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DSP performs digital acoustic imaging

Posted: 25 Jan 2008     Print Version  Bookmark and Share

Keywords:acoustic guitar  DSP 

Guitarists usually associate DSP with electric, rather than acoustic, guitars, especially after early attempts to apply DSPs to acoustic instruments led to modeling effects that kept the guitars from performing as advertised.

Now, Fishman Transducers Inc. says it has repurposed the Analog Devices Inc. Blackfin DSP to perform "digital acoustic imaging" instead of modeling, making acoustic guitars with an inexpensive piezoelectric pickup sound as if they were in a pristine studio in front of an expensive condenser microphone.

"When we first considered DSP for guitars, we were just thinking modeling—making a Gibson sound like a Fender," said Larry Fishman, president of Fishman Transducers. "We tried that, but found that it's much too complicated a problem, with all the subtle complexities. Now what we do instead is make an acoustic guitar sound as good in your home recordings, or live onstage, as it does in a professional studio."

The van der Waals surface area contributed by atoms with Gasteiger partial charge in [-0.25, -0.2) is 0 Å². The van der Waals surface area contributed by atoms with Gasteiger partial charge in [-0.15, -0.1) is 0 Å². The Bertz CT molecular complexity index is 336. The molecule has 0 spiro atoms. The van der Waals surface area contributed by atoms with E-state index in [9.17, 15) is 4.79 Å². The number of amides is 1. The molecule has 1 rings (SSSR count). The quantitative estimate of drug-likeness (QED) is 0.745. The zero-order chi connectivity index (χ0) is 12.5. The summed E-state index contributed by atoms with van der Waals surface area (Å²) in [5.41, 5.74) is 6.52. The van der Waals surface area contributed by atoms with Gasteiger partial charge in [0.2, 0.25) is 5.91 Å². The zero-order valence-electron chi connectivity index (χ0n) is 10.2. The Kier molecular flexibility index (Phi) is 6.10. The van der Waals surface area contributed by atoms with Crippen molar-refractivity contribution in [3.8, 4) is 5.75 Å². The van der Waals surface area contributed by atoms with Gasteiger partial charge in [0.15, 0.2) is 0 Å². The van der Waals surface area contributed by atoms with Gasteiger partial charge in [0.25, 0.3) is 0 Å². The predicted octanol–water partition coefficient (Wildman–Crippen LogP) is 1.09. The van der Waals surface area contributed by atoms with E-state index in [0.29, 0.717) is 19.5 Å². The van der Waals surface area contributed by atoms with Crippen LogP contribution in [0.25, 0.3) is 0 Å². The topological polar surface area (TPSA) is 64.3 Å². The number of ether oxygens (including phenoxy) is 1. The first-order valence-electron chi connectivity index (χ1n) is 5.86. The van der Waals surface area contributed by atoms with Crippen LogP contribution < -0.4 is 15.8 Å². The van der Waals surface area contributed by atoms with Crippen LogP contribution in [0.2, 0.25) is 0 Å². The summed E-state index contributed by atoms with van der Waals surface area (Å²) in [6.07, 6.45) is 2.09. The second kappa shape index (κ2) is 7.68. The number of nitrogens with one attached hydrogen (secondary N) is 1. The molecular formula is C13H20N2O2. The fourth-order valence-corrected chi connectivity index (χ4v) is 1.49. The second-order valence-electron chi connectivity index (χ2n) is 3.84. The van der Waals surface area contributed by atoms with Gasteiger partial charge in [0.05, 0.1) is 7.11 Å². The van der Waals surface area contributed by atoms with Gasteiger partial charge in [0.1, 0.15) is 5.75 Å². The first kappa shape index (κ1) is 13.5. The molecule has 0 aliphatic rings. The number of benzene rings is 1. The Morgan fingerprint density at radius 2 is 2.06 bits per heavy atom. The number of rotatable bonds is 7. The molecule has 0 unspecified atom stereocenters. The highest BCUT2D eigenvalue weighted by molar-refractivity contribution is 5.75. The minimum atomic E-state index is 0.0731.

The idea, he said, "is to capture that great studio sound and bring it out to real world of performances."

Reinventing music
Fishman's digital acoustic imaging algorithm works by comparing the sound of a guitar under perfect conditions—in an ultraquiet studio with a variety of expensive condenser microphones placed at various distances in front of it—with the signal you get from a piezoelectric transducer or pickup, which Fishman places under the bridge saddle. The transducer senses the originating excitation of the strings, but is not sensitive to the sound hole resonances. And it doesn't hear the mix of phases in front of the instrument as various frequencies radiate differently off the top, sides and head of the guitar.

Fishman says it can capture and re-create all these subtle frequency and phase differences by running its algorithm on a Blackfin DSP from ADI, contouring the audio from the raw transducer so that it sounds as if were in the studio.